After researching the dangers of sitting for hours (over six hours increases your risk of, um…death), and looking into the options that are out there today for standing desks, I kind of convinced myself of the need to make a change.
I haven’t invested in one of those cool standing desks (yet), but I’m using an old file box to get my keyboard up and me out of the chair for about half my day now. I’ve noticed the difference. I don’t feel so beat up (physically) at the end of the day, and my spine is definitely happier with the arrangement.
So imagine my surprise when I read this headline:
“Sitting for long periods is no worse for your health than standing, study claims.”
Huh? How could that be?
Were Scientists Wrong About Sitting Being the New Smoking?
Because of recent research, we now know that sitting not only increases your risk of premature death, but also your risk of weight gain, back pain, diabetes, cardiovascular disease, and more. It’s so serious that experts have started saying that “sitting is the new smoking.”
But a recent study seems to have contradicted these findings. Researchers examined information on weekly sitting time from 3,720 men and 1,412 women who were free from cardiovascular disease at the start of the study. The data included things like how long the participants sat at work, during leisure time, while watching television, and combinations of these.
Scientists then compared that data with information on the participants’ health, including when they died, over a period of about 15 years.
Results showed no correlations between any of the sitting times and mortality risk.
“Sitting time was not associated with all-cause mortality risk,” the researchers concluded. “The results of this study suggest that policy makers and clinicians should be cautious about placing emphasis on sitting behavior as a risk factor for mortality that is distinct from the effect of physical activity.”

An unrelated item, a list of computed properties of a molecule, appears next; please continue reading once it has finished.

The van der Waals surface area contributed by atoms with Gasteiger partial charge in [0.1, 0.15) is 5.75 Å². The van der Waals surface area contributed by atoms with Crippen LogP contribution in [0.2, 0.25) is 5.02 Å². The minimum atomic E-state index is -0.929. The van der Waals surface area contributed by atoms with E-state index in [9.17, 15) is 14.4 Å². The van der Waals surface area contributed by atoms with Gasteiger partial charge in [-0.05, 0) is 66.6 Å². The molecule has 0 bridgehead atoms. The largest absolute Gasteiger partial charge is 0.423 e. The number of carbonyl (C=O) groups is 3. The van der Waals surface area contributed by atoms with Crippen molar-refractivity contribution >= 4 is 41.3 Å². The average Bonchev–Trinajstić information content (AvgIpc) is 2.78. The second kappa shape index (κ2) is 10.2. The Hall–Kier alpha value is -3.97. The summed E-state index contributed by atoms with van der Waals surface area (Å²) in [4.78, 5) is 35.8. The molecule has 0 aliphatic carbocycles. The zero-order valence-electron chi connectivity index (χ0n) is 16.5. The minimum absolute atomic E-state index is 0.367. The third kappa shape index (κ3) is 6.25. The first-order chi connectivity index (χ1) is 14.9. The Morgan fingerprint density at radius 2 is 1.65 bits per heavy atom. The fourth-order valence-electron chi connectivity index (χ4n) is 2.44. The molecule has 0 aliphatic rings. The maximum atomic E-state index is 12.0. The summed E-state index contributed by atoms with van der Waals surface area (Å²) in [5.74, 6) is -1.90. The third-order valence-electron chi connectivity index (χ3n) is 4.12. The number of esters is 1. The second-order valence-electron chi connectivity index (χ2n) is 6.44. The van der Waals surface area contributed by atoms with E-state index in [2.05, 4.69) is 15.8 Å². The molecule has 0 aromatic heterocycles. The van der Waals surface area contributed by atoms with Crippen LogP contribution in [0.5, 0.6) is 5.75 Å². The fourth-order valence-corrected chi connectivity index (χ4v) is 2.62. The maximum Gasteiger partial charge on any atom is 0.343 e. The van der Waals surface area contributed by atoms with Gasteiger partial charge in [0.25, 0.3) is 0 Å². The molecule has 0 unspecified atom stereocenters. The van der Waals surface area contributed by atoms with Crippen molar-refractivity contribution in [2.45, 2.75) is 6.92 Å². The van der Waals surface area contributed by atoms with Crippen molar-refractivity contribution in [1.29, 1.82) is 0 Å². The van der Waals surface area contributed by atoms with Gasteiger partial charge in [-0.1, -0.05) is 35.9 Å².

Turns out this is one study among many, and it’s in the minority.
Most research so far has shown that sitting does increase risk of disease and mortality.
A 2009 study, for example, found that sitting time was associated with all causes of death, and as people sat 50 percent or more each day, the risk of death from any cause increased 11 to 54 percent.
A 2010 study by the American Cancer Society (ACS) reported that time spent sitting was associated with mortality. More specifically, women who reported sitting more than six hours per day were 37 percent more likely to die during the study period than those who sat fewer than three hours a day—men were 18 percent more likely to die.
And a 2013 meta-analysis of six studies involving data from nearly 600,000 people also reported that higher amounts of sitting were associated with a greater risk of all-cause mortality.
So why the differing results with this more recent study?
There may be a couple explanations. The participants were office workers in London—a city where people are known to walk a lot and stand on public transport to get to the office in the first place. In fact, the average walking time for these participants was over double the reported average in the United Kingdom.
And walking is extremely good for you, especially if you’re doing it most every day. Other studies have found that daily walking actually reduces your risk of mortality. The fact that these participants were doing a lot of it may have counteracted the effects of their sitting time.
That may explain the difference there. So far, health experts still agree that sitting for hours at a time is extremely dangerous.
But then I found another issue.
Could it be that our coveted standing desks aren’t really helping?
A study that came out just in March of this year (2016) reported that so far, standing desks aren’t helping to counteract the negative effects of sitting.